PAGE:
Matthew Sweet talks to novelist Peter Carey. Having won two Booker prizes for his novels Oscar and Lucinda and The True History of the Kelly Gang, Peter Carey will be discussing his latest novel, Parrot and Olivier in America. The novel is set in formative America as the two eponymous heroes - one a printer's son from Devon, the other a French aristocrat form an 'unlikely and everlasting bond' after being displaced from revolutionary France and the Old World. The book is described as an improvisation on the life of Alexis De Tocqueville - the great French Chronicler of American democracy - and provides a timely exploration of the emergence of America and American ideas about democracy and freedom in theory and in practice.
Science writer Philip Ball's new book, The Music Instinct, discusses how listening to music is more than hearing it, and enjoying it; we are performing a cognitive feat of astounding complexity. He also argues that we all have an instinct for music and it's a part of what makes us human. Musicologist Grenville Hancox talks about Philip's latest research, and how music can impact upon our mental health.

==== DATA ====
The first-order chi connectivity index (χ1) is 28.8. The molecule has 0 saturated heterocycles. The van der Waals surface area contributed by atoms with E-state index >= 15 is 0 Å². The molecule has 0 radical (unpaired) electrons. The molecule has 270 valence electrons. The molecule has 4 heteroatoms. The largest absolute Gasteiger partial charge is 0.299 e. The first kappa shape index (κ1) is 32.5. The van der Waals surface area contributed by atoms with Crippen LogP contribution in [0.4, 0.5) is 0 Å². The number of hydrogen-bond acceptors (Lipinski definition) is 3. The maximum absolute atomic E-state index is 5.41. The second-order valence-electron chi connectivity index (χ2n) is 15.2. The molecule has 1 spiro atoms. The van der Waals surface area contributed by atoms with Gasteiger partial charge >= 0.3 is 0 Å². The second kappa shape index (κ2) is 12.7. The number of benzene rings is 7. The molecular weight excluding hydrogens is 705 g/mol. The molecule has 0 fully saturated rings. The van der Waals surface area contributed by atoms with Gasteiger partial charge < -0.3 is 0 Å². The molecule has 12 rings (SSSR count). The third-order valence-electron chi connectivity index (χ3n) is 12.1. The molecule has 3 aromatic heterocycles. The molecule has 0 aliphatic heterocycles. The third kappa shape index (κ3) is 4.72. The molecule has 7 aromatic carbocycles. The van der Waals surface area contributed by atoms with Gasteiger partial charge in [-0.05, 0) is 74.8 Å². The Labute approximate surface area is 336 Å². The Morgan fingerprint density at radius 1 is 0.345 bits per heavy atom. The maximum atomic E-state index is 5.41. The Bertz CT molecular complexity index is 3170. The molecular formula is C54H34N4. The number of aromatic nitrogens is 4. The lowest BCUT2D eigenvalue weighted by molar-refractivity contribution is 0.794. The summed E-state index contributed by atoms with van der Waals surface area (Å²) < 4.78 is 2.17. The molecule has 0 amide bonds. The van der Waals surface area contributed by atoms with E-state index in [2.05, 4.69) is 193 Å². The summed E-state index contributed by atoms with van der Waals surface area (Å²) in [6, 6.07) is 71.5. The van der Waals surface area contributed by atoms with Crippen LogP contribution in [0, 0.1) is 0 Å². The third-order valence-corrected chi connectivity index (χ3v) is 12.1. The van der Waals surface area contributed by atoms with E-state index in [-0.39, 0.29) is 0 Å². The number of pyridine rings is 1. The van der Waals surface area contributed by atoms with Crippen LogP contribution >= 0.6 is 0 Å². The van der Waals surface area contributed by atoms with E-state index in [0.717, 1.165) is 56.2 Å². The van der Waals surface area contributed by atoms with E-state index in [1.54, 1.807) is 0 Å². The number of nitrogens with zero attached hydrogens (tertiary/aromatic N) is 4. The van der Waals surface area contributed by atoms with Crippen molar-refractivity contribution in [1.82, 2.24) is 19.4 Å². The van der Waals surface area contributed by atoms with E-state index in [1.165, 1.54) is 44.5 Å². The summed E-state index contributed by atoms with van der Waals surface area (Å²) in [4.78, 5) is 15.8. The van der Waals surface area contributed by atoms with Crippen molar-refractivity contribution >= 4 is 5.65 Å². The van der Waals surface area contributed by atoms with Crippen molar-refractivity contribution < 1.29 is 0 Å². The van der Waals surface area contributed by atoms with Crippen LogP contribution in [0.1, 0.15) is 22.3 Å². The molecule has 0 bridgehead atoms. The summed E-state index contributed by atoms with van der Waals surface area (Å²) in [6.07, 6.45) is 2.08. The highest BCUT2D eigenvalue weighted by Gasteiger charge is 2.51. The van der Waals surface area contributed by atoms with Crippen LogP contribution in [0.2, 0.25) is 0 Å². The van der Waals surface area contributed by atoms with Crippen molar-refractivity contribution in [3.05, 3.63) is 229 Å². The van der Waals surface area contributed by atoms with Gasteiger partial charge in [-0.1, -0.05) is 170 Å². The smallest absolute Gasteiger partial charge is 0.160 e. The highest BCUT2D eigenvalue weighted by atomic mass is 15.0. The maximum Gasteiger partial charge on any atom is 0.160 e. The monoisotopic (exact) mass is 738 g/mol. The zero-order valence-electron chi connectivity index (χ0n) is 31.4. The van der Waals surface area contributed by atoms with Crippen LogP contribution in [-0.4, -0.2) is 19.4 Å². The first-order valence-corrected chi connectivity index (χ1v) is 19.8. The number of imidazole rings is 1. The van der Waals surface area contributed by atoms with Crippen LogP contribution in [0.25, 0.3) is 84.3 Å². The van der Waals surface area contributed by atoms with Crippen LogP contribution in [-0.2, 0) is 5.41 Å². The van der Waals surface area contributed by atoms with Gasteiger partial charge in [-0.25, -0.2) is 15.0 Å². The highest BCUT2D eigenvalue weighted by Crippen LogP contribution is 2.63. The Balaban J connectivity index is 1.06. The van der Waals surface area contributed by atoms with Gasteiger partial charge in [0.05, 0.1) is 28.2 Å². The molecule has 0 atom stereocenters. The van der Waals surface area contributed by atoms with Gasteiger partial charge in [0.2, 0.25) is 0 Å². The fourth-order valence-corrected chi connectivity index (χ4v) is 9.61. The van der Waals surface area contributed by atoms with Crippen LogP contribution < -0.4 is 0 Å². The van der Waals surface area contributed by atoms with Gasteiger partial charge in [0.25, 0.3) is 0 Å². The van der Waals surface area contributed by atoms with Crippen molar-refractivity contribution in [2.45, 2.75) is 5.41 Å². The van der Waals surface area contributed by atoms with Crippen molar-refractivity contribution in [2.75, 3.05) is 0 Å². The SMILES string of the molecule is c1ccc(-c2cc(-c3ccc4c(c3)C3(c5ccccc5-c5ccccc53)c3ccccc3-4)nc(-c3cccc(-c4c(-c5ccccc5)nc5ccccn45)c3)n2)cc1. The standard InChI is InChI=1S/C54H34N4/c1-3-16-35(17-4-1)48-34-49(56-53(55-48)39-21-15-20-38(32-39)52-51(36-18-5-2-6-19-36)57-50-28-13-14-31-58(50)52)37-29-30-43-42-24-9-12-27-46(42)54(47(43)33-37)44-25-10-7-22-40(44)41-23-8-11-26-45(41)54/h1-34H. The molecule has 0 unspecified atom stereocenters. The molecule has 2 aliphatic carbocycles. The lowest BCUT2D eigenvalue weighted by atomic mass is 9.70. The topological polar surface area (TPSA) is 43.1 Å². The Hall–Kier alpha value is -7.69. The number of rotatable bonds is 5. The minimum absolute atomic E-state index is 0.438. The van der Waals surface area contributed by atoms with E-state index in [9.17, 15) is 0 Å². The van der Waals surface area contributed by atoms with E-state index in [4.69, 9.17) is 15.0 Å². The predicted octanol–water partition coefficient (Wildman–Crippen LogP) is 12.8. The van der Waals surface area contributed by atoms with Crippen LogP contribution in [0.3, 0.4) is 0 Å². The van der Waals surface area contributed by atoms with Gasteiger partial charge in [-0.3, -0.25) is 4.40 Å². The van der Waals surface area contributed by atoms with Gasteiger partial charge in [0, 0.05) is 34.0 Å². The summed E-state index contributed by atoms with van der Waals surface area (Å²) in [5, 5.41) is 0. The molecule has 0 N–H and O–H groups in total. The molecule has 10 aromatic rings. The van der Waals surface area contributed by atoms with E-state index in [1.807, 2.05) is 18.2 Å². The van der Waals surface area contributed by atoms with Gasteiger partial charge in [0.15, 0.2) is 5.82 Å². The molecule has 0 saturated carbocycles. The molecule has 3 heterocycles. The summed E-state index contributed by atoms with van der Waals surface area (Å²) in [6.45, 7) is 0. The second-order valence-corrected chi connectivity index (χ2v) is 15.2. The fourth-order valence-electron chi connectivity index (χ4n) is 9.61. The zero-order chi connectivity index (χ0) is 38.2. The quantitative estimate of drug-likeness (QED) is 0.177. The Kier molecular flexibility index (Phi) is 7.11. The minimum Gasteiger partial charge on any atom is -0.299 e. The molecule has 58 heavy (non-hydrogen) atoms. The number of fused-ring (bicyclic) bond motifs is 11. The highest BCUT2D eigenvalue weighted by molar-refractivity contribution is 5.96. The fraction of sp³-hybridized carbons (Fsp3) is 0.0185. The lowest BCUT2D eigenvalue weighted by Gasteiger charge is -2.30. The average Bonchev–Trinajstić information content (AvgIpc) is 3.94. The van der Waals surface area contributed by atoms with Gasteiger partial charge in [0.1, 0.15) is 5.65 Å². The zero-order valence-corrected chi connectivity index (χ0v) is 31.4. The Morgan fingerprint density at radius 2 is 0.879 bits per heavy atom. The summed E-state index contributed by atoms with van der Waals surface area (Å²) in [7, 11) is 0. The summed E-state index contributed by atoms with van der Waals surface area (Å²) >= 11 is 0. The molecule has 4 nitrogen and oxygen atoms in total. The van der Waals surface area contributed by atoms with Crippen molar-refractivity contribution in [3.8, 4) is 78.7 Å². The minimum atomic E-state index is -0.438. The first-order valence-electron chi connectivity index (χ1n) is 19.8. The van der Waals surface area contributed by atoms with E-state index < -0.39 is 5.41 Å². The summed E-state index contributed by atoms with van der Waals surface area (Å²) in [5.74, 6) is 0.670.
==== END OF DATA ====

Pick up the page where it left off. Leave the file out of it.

And the first Welsh Poet Laureate, Gwyneth Lewis, reads from her book length poem A Hospital Odyssey, a surreal fantasy voyage through illness and healing.
It's set in a hospital basement, known in the poem as The Other World. The epic confronts her husband's battle with cancer through mythical confrontations with characters from knights and physicians to the founder of the NHS, Aneurin Bevan.
After the death of JD Salinger last week, guests Bidisha and the historian Diane Purkiss discuss how the protagonist of Catcher in the Rye, Holden Caulfield, established an adolescent voice that still lingers, and ask how adolescents are developing in film and literature.